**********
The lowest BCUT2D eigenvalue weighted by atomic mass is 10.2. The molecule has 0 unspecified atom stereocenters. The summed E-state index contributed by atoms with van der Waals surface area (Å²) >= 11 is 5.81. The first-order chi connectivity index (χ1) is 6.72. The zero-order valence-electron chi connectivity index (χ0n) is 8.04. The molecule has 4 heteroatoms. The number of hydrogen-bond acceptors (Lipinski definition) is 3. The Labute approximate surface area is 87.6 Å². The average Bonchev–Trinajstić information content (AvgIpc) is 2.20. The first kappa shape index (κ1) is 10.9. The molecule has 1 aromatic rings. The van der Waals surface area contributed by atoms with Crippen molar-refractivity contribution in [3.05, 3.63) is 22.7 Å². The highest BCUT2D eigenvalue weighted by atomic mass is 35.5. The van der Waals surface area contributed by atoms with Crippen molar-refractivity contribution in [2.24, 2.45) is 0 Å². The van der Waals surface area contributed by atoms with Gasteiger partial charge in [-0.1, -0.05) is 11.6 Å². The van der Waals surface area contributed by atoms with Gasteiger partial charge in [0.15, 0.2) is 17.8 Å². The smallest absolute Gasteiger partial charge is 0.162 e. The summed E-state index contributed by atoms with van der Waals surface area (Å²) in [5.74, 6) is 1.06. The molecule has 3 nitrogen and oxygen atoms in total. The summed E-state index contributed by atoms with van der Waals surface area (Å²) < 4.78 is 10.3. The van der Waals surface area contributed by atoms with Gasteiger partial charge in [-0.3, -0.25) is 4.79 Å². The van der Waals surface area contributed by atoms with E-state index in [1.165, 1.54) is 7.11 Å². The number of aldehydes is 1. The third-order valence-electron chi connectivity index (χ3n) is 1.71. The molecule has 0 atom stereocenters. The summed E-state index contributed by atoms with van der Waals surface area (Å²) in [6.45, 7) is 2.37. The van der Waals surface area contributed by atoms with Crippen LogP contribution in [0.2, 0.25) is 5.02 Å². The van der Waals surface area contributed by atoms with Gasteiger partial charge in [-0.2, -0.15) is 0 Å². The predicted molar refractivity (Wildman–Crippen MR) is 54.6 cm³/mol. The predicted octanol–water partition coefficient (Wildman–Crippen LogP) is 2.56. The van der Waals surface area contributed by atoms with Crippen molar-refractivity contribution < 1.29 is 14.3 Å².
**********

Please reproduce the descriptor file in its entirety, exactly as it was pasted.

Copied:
The lowest BCUT2D eigenvalue weighted by atomic mass is 10.2. The molecule has 0 unspecified atom stereocenters. The summed E-state index contributed by atoms with van der Waals surface area (Å²) >= 11 is 5.81. The first-order chi connectivity index (χ1) is 6.72. The zero-order valence-electron chi connectivity index (χ0n) is 8.04. The molecule has 4 heteroatoms. The number of hydrogen-bond acceptors (Lipinski definition) is 3. The Labute approximate surface area is 87.6 Å². The average Bonchev–Trinajstić information content (AvgIpc) is 2.20. The first kappa shape index (κ1) is 10.9. The molecule has 1 aromatic rings. The van der Waals surface area contributed by atoms with Crippen molar-refractivity contribution in [3.05, 3.63) is 22.7 Å². The highest BCUT2D eigenvalue weighted by atomic mass is 35.5. The van der Waals surface area contributed by atoms with Crippen molar-refractivity contribution in [2.24, 2.45) is 0 Å². The van der Waals surface area contributed by atoms with Gasteiger partial charge in [-0.1, -0.05) is 11.6 Å². The van der Waals surface area contributed by atoms with Gasteiger partial charge in [0.15, 0.2) is 17.8 Å². The smallest absolute Gasteiger partial charge is 0.162 e. The summed E-state index contributed by atoms with van der Waals surface area (Å²) in [5.74, 6) is 1.06. The molecule has 3 nitrogen and oxygen atoms in total. The summed E-state index contributed by atoms with van der Waals surface area (Å²) < 4.78 is 10.3. The van der Waals surface area contributed by atoms with Gasteiger partial charge in [-0.3, -0.25) is 4.79 Å². The van der Waals surface area contributed by atoms with E-state index in [1.165, 1.54) is 7.11 Å². The number of aldehydes is 1. The third-order valence-electron chi connectivity index (χ3n) is 1.71. The molecule has 0 atom stereocenters. The summed E-state index contributed by atoms with van der Waals surface area (Å²) in [6.45, 7) is 2.37. The van der Waals surface area contributed by atoms with Crippen LogP contribution in [0.2, 0.25) is 5.02 Å². The van der Waals surface area contributed by atoms with Gasteiger partial charge in [-0.2, -0.15) is 0 Å². The predicted molar refractivity (Wildman–Crippen MR) is 54.6 cm³/mol. The predicted octanol–water partition coefficient (Wildman–Crippen LogP) is 2.56. The van der Waals surface area contributed by atoms with Crippen molar-refractivity contribution < 1.29 is 14.3 Å².